Anna Sale: WNYC and I are talking to lots of people about new partnerships and potentially a new production home for the show.
Micah Loewinger: What went through your mind when you found out that the future of Death, Sex & Money was up in the air?
Anna Sale: I didn't feel angry. I felt like, "Okay, the status quo is changing, that's kind of scary and sad." It was interesting to me that for the first couple weeks when I would be talking about it, it's like I would just get this catch in my throat and I'd start crying whenever I talked about my team, and you're making me do it, my team and our listeners, and I don't want to let them down.
Micah Loewinger: Do you think the team will stay intact? Do you think they'll be able to come with you wherever you go next?
Anna Sale: I don't know.
Nick Quah: This has been the most challenged year for the podcast industry writ large, the podcast ecosystem since I've started covering it, which is 2014.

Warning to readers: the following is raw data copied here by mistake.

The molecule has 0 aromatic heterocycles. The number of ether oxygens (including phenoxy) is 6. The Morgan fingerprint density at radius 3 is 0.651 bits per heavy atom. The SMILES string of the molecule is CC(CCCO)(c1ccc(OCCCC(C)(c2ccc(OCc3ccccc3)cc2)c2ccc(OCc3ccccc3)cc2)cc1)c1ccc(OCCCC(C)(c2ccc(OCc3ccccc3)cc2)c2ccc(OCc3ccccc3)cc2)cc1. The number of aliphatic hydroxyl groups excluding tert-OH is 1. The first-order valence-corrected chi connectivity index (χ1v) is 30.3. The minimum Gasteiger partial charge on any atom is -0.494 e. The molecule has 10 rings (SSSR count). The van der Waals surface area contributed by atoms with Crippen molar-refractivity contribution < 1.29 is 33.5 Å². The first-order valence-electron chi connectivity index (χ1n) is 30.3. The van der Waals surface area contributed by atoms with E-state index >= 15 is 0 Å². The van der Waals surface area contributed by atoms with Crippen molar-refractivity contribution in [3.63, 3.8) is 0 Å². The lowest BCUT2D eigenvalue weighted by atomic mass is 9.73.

Micah Loewinger: When I asked Nick Quah what accounted for this flurry of layoffs, he quoted Leo Tolstoy, "Happy families are all alike. Every unhappy family is unhappy in its own way."
Nick Quah: What happened to you at WNYC is not what happened to Pushkin, it's not what happened to Gimlet. Everybody comes in from a very different category, but everybody's depressed by the same larger macroeconomic conditions.
Micah Loewinger: As I was speaking with Nick Quah, a podcast expert, and Felix Salmon, a financial journalist, about what was happening in our industry and in public radio, I came up against three contradictions. Contradiction one, prestige podcasts are shrinking, but podcast sting is growing.
Felix Salmon: The podcast ecosystem, just looking at it from an economic point of view, is still growing at a really quite objectively impressive rate. We are going to surpass $2 billion of podcast ad revenue in 2023. That's billion with a B. In 2025, it's going to hit nearly 4 billion.
Micah Loewinger: The water sounds really warm. Why are my friends getting laid off? Why are some of my favorite shows getting shut down? It doesn't make a lot of sense.
Felix Salmon: Really good question. The only real explanation for it is that the water is very warm, but it's not quite as warm as people thought it would be.
Micah Loewinger: According to the interactive advertising bureau's latest report, overall podcast ad revenue has never been better, especially for sports and comedy podcasts, but news podcasts saw a small drop in ad revenue in the past year.